A HackRF ONE software-defined radio transceiver that can transmit radio signals
A cheap RTL-SDR compatible ‘DVB’ software radio receiver dongle bought from Amazon for about £20
In Part 2 I’ll start at the beginning by creating a standard broadcast mono AM signal which I’ll receive on a nearby AM radio.
In Part 3 I’ll review the mono AM signal then adjust the flowgraph to create a stereo AM transmission, where each sideband carries either the Left or right stereo channel content.
In Part 4 I review the AM stereo signal from the perspective of listening via a conventional AM radio – is it backwards-compatible? Then, I’ll work out how to receive the AM stereo signal using a second computer with a suitable GnuRadio flowgraph designed to demodulate those differing sidebands back to stereo audio.
In Part 5 I’ll see if I can improve audio quality (specifically, increase the highest audio frequency that can be transmitted) without taking up any more radio bandwidth.
In the meantime you are welcome to follow along – you don’t need to buy anything, just install the powerful and free GnuRadio app on your computer, then you’ll be able to download and try out the GnuRadio flowgraphs from subsequent parts as I publish them. Each download and install of the GnuRadio application is large but well worth it if you are a radio geek like me! GnuRadio is a bit like virtual lego for radio – you can use brick-like modules to build any sort of analogue or digital radio system and transmit / receive signals, even if they are to/from computer files.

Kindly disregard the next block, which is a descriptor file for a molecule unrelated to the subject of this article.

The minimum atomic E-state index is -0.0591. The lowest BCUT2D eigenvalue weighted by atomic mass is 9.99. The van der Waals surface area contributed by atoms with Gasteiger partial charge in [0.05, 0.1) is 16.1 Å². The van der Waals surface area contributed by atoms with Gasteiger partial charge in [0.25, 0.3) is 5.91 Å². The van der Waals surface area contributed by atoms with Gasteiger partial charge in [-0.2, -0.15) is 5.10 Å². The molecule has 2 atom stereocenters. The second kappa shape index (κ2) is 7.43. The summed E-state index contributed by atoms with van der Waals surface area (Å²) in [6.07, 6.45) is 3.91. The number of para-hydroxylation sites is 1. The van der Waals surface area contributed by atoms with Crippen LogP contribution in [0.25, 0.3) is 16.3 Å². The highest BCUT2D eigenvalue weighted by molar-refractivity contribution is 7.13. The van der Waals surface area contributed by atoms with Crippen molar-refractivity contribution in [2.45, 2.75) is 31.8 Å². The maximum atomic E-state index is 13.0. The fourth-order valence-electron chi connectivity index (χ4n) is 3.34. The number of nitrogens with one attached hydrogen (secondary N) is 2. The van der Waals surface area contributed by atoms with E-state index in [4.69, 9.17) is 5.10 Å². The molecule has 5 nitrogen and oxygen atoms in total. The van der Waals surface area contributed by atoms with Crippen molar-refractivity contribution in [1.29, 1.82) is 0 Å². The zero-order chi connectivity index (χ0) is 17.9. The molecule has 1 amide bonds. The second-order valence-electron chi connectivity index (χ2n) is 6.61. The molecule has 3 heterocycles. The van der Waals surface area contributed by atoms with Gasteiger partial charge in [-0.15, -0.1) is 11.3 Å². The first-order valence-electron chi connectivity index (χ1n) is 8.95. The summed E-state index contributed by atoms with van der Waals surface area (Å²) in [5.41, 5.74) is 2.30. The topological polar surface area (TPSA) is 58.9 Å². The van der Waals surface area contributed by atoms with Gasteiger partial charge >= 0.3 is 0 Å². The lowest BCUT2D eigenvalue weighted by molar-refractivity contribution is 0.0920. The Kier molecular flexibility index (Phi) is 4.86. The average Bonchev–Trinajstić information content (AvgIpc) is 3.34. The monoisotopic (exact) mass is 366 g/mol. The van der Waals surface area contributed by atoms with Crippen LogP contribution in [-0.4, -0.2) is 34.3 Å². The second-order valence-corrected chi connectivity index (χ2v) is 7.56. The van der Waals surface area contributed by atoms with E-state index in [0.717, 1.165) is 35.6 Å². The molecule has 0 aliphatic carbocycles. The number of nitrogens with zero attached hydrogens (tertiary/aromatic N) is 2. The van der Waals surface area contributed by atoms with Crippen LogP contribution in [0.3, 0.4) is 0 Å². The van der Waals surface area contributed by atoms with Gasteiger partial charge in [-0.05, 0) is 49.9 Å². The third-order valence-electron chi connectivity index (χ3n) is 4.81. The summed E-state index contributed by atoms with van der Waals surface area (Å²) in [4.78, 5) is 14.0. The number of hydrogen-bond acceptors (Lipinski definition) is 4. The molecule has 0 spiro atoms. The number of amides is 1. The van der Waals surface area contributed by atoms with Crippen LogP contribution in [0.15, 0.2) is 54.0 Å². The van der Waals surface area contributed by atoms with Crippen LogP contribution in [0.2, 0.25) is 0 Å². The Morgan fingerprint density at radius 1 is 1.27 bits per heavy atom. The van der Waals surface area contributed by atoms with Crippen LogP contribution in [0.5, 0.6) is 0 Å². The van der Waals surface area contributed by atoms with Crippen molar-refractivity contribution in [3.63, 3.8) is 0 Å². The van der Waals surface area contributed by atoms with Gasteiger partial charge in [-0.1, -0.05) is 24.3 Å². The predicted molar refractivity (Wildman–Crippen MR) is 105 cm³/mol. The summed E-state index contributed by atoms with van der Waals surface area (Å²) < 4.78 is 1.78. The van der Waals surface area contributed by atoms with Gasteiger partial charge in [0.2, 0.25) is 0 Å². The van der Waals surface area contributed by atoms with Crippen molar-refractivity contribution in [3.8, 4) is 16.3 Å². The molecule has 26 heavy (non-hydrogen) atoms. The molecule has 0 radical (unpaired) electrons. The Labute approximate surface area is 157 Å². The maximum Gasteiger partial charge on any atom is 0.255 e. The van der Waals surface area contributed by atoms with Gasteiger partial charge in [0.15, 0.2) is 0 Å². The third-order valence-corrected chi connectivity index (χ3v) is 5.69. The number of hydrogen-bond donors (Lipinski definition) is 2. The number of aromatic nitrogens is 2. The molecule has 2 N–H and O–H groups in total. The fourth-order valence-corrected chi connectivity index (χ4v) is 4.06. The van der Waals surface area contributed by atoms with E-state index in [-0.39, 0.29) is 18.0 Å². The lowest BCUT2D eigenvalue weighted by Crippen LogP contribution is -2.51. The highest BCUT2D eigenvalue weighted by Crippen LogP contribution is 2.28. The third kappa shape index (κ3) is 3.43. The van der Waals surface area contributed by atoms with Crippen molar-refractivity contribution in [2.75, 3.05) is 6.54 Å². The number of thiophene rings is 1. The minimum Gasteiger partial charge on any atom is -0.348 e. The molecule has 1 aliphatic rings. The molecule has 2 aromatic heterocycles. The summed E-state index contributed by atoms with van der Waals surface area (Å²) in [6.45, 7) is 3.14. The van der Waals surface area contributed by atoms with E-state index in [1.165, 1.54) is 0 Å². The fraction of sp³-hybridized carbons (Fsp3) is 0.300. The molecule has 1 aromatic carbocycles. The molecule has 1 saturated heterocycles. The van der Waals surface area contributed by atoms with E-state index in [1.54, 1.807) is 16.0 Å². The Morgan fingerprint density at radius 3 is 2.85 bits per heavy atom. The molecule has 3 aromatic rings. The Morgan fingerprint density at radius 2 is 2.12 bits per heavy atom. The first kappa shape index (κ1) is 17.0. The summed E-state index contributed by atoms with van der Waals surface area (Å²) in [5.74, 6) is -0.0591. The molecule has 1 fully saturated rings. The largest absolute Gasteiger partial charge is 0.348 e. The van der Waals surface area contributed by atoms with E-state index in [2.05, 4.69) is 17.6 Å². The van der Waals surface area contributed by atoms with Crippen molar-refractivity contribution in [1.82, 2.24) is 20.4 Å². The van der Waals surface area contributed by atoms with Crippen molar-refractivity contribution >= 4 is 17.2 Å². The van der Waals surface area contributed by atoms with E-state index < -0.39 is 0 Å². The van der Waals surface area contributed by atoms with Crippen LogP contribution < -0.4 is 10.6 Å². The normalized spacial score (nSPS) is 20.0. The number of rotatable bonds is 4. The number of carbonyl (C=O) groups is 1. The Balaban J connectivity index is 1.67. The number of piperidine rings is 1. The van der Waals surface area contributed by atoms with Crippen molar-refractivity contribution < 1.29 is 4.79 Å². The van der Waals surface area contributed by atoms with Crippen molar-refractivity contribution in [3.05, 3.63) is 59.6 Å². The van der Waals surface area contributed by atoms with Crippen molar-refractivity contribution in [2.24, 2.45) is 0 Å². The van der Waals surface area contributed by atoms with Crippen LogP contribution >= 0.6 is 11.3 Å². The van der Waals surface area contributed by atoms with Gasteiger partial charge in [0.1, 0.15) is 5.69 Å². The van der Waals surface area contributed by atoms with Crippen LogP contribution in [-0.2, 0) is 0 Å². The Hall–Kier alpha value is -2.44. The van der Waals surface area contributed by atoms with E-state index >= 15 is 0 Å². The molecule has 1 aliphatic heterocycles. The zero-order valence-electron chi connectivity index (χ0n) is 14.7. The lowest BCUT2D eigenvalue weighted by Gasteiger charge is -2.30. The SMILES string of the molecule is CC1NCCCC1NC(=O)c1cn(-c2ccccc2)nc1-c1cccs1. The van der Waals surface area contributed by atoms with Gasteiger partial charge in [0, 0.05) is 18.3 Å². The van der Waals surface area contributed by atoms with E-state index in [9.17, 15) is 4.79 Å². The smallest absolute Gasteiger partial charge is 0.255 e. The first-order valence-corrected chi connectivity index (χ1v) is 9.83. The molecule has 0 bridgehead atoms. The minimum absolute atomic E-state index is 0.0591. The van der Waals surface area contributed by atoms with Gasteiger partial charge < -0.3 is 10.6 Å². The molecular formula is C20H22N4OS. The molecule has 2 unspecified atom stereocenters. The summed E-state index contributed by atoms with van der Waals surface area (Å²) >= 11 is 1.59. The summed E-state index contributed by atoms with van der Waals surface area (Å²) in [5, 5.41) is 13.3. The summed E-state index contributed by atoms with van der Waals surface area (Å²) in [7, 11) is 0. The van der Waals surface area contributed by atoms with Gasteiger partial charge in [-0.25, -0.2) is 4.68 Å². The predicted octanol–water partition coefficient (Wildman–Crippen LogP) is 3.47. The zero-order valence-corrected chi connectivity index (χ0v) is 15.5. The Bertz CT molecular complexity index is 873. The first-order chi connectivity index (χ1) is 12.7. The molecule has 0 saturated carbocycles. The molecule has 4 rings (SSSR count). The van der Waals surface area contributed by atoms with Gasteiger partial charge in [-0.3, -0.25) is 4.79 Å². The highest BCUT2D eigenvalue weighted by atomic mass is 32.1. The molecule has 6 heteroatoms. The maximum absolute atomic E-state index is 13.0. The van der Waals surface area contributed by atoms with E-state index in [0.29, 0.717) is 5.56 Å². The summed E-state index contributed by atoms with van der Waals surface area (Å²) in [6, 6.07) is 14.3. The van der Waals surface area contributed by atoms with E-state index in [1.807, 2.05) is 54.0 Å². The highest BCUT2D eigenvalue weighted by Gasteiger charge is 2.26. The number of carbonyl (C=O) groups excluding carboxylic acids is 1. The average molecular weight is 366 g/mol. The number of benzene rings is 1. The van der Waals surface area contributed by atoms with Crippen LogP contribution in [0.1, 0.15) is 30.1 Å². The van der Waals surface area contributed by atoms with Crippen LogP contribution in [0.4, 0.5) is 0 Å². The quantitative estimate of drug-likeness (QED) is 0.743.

Windows – go to http://www.gcndevelopment.com/gnuradio/downloads.htm and look, in the table, for the row named ‘Windows Installer’ and the column ’64-Bit Any CPU’. Currently the version is v188.8.131.52/v1.1.1 but that can change anytime.
Linux (Ubuntu / Debian / Raspbian on Raspberry Pi 3) go to a command line and type: sudo apt-get install gnuradio
Apple Mac OSX – install MacPorts (link here) then go to the command line and type sudo port install gnuradio